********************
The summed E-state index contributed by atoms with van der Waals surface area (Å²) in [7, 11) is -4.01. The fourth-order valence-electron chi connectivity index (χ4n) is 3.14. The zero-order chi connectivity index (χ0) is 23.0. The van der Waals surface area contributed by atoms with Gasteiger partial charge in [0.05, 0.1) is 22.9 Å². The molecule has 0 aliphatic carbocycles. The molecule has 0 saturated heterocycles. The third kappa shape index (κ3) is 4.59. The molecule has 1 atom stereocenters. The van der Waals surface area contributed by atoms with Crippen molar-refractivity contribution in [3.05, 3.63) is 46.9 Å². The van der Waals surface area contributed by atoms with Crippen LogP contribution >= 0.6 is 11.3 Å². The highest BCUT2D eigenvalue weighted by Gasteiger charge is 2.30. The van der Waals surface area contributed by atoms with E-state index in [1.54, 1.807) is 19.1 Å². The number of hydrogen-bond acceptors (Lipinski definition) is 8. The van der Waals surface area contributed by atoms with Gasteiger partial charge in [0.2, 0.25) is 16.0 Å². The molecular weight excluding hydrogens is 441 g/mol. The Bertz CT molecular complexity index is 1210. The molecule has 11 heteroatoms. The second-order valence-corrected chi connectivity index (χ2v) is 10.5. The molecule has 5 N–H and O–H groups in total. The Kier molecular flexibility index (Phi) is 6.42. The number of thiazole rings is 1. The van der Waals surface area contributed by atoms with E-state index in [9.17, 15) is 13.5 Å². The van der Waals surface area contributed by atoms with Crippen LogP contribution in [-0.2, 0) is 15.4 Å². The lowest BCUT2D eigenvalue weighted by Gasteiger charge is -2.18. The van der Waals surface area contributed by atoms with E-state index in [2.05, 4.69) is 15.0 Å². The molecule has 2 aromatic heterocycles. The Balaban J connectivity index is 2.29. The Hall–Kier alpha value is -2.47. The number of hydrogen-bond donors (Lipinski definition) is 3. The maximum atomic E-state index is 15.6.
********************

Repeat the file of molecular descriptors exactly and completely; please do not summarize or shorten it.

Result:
The summed E-state index contributed by atoms with van der Waals surface area (Å²) in [7, 11) is -4.01. The fourth-order valence-electron chi connectivity index (χ4n) is 3.14. The zero-order chi connectivity index (χ0) is 23.0. The van der Waals surface area contributed by atoms with Gasteiger partial charge in [0.05, 0.1) is 22.9 Å². The molecule has 0 aliphatic carbocycles. The molecule has 0 saturated heterocycles. The third kappa shape index (κ3) is 4.59. The molecule has 1 atom stereocenters. The van der Waals surface area contributed by atoms with Crippen molar-refractivity contribution in [3.05, 3.63) is 46.9 Å². The van der Waals surface area contributed by atoms with Crippen LogP contribution >= 0.6 is 11.3 Å². The highest BCUT2D eigenvalue weighted by Gasteiger charge is 2.30. The van der Waals surface area contributed by atoms with E-state index in [1.54, 1.807) is 19.1 Å². The number of hydrogen-bond acceptors (Lipinski definition) is 8. The van der Waals surface area contributed by atoms with Gasteiger partial charge in [0.2, 0.25) is 16.0 Å². The molecular weight excluding hydrogens is 441 g/mol. The Bertz CT molecular complexity index is 1210. The molecule has 11 heteroatoms. The second-order valence-corrected chi connectivity index (χ2v) is 10.5. The molecule has 5 N–H and O–H groups in total. The Kier molecular flexibility index (Phi) is 6.42. The number of thiazole rings is 1. The van der Waals surface area contributed by atoms with E-state index in [9.17, 15) is 13.5 Å². The van der Waals surface area contributed by atoms with Crippen LogP contribution in [-0.2, 0) is 15.4 Å². The lowest BCUT2D eigenvalue weighted by Gasteiger charge is -2.18. The van der Waals surface area contributed by atoms with E-state index in [2.05, 4.69) is 15.0 Å². The molecule has 2 aromatic heterocycles. The Balaban J connectivity index is 2.29. The Hall–Kier alpha value is -2.47. The number of hydrogen-bond donors (Lipinski definition) is 3. The maximum atomic E-state index is 15.6.